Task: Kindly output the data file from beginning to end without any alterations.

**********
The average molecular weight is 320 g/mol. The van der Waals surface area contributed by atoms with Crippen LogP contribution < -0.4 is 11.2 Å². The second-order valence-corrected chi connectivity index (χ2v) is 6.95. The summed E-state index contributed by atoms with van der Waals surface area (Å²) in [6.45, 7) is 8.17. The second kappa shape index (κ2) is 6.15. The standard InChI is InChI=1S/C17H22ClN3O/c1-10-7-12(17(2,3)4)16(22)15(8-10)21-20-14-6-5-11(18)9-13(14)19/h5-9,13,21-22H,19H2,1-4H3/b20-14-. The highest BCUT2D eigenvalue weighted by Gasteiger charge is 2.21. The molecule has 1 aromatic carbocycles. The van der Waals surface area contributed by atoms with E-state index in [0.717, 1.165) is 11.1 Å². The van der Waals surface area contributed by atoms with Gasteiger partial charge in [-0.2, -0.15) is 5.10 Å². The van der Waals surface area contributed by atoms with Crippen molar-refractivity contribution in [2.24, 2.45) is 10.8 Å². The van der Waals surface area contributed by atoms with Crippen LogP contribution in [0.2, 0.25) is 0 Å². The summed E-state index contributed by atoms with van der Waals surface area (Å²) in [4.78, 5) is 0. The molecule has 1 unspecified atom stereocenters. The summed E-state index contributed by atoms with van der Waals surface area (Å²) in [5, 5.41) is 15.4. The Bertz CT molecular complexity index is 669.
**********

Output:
The average molecular weight is 320 g/mol. The van der Waals surface area contributed by atoms with Crippen LogP contribution < -0.4 is 11.2 Å². The second-order valence-corrected chi connectivity index (χ2v) is 6.95. The summed E-state index contributed by atoms with van der Waals surface area (Å²) in [6.45, 7) is 8.17. The second kappa shape index (κ2) is 6.15. The standard InChI is InChI=1S/C17H22ClN3O/c1-10-7-12(17(2,3)4)16(22)15(8-10)21-20-14-6-5-11(18)9-13(14)19/h5-9,13,21-22H,19H2,1-4H3/b20-14-. The highest BCUT2D eigenvalue weighted by Gasteiger charge is 2.21. The molecule has 1 aromatic carbocycles. The van der Waals surface area contributed by atoms with E-state index in [0.717, 1.165) is 11.1 Å². The van der Waals surface area contributed by atoms with Gasteiger partial charge in [-0.2, -0.15) is 5.10 Å². The van der Waals surface area contributed by atoms with Crippen molar-refractivity contribution in [2.24, 2.45) is 10.8 Å². The van der Waals surface area contributed by atoms with Crippen LogP contribution in [0.2, 0.25) is 0 Å². The summed E-state index contributed by atoms with van der Waals surface area (Å²) in [4.78, 5) is 0. The molecule has 1 unspecified atom stereocenters. The summed E-state index contributed by atoms with van der Waals surface area (Å²) in [5, 5.41) is 15.4. The Bertz CT molecular complexity index is 669.